Life & Letters


About this Item

Title: Francis P. Church to Walt Whitman, 8 August 1867

Date: August 8, 1867

Whitman Archive ID: loc.01278

Source: The Charles E. Feinberg Collection of the Papers of Walt Whitman, 1839–1919, Library of Congress, Washington, D.C. Transcribed from digital images or a microfilm reproduction of the original item. For a description of the editorial rationale behind our treatment of the correspondence, see our statement of editorial policy.

Editorial notes: The annotation, "Aug 8 '67," is in the hand of Walt Whitman.

Related item: The corresponding envelope to this letter.

Contributors to digital file: Alex Kinnaman, Elizabeth Lorang, Beverley Rilett, Ashley Lawson, John Schwaninger, Amanda J. Axley, Cristin Noonan, Kassie Jo Baron, and Stephanie Blalock

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of Entertaining Reading.
Published Monthly.
No. 39 PARK ROW,
New York,
Aug 8 18671

My dear Sir:

I was very much gratified to receive your fine Harvest Carol2 this morning. It seems to me to rank with the very best of your poems, and that it is sure to last.

I am sorry to say that it comes too late to be put as the second article & will need to be put in one of the later signatures. But wherever it is, it cannot be hidden.

You shall have the proof promptly.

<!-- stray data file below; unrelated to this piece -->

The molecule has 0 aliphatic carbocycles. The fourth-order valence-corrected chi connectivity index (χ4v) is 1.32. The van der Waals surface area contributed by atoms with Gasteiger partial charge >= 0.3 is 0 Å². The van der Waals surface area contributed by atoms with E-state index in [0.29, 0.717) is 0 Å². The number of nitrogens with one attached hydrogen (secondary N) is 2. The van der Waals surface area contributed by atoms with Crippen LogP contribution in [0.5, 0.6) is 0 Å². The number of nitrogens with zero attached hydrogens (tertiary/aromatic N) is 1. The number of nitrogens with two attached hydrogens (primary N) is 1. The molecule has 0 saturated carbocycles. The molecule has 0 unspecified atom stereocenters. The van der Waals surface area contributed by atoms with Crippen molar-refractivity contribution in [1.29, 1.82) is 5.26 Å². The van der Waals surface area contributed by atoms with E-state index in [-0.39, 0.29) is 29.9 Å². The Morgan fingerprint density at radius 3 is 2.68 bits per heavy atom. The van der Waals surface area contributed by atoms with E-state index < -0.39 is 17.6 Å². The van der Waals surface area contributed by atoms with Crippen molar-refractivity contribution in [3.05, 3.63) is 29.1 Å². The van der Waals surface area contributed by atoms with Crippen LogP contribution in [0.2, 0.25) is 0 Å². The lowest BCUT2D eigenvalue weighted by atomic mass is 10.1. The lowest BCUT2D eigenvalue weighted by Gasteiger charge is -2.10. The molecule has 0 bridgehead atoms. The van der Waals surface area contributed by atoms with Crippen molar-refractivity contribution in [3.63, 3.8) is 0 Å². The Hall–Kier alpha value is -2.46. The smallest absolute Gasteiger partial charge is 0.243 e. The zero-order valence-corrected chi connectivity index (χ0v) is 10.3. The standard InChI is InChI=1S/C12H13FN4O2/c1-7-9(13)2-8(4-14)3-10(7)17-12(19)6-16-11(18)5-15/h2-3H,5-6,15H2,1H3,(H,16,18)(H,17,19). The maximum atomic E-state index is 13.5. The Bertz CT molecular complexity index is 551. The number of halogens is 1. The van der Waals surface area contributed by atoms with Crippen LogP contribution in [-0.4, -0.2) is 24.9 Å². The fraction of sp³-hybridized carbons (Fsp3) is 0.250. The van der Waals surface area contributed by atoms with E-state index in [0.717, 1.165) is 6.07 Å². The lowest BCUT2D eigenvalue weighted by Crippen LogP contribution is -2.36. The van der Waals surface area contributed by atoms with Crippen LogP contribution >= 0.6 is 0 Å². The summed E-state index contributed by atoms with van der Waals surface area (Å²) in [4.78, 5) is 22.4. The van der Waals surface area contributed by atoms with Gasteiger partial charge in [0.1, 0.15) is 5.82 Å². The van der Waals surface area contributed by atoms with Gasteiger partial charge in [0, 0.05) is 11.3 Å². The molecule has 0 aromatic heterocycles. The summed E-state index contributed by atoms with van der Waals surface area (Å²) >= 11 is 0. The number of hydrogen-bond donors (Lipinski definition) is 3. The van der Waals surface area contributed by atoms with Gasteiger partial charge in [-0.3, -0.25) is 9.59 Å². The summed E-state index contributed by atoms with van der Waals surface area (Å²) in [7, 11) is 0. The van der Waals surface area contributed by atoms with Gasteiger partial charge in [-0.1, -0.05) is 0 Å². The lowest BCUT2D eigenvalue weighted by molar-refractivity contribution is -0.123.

I am
Very truly Yours
F. P. Church.

Walt Whitman

Francis Pharcellus Church (1839–1906) established the Galaxy in 1866 with his brother William Conant Church (1836–1917). Financial control of the Galaxy passed to Sheldon & Company in 1868, and the magazine was absorbed by the Atlantic Monthly in 1878. In 1897, Francis Church famously wrote, "Yes, Virginia, there is a Santa Claus" for the New York Sun in response to a letter the paper received from eight-year-old Virginia O'Hanlon. For more information on the Church brothers, see Edward F. Grier, "Walt Whitman, the Galaxy, and Democratic Vistas," American Literature, 23 (1951–1952), 332–350; Robert J. Scholnick, "The Galaxy and American Democratic Culture, 1866–1878," Journal of American Studies 16 (April 1982), 69–80; and Brook Thomas, "The Galaxy, National Literature, and Reconstruction," Nineteenth-Century Literature 75 (June 2020), 50–81.


1. This letter is addressed: Mr. Walt Whitman | Attorney General's Office | Washington D.C. It is postmarked: NEW-YORK | 8 | AUG; [CARRIER] [illegible]. [back]

2. On August 1, 1867, William Conant Church, from the office of the Galaxy, wrote to William Douglas O'Connor: "It seems to me that this glorious harvest of 1867, sown & reaped by the returned soldiers, ought to be sung in verse . . . . Walt Whitman is the man to chaunt the song. Will you not ask him to do it for The Galaxy?" (Charles E. Feinberg Collection of the Papers of Walt Whitman, 1839–1919, Library of Congress, Washington, D.C.). In response, Whitman submitted "A Carol of Harvest, for 1867" to William Conant and Francis Pharcellus Church on August 7, 1867. The Church brothers regarded this poem (later titled "The Return of the Heroes") as one of Whitman's best. Whitman, in his later letter of August 11, 1867, reserved the right to publish the poem in an edition of Leaves of Grass no sooner than six months after the poem's publication in the Galaxy. Whitman acknowledged receipt of $60 as compensation for "A Carol of Harvest, for 1867" in his September 7, 1867, letter to the editors. The poem was published in the September 1867, issue of the magazine. Whitman also submitted a second poem, "Ethiopia Commenting," which was never published in the magazine. [back]


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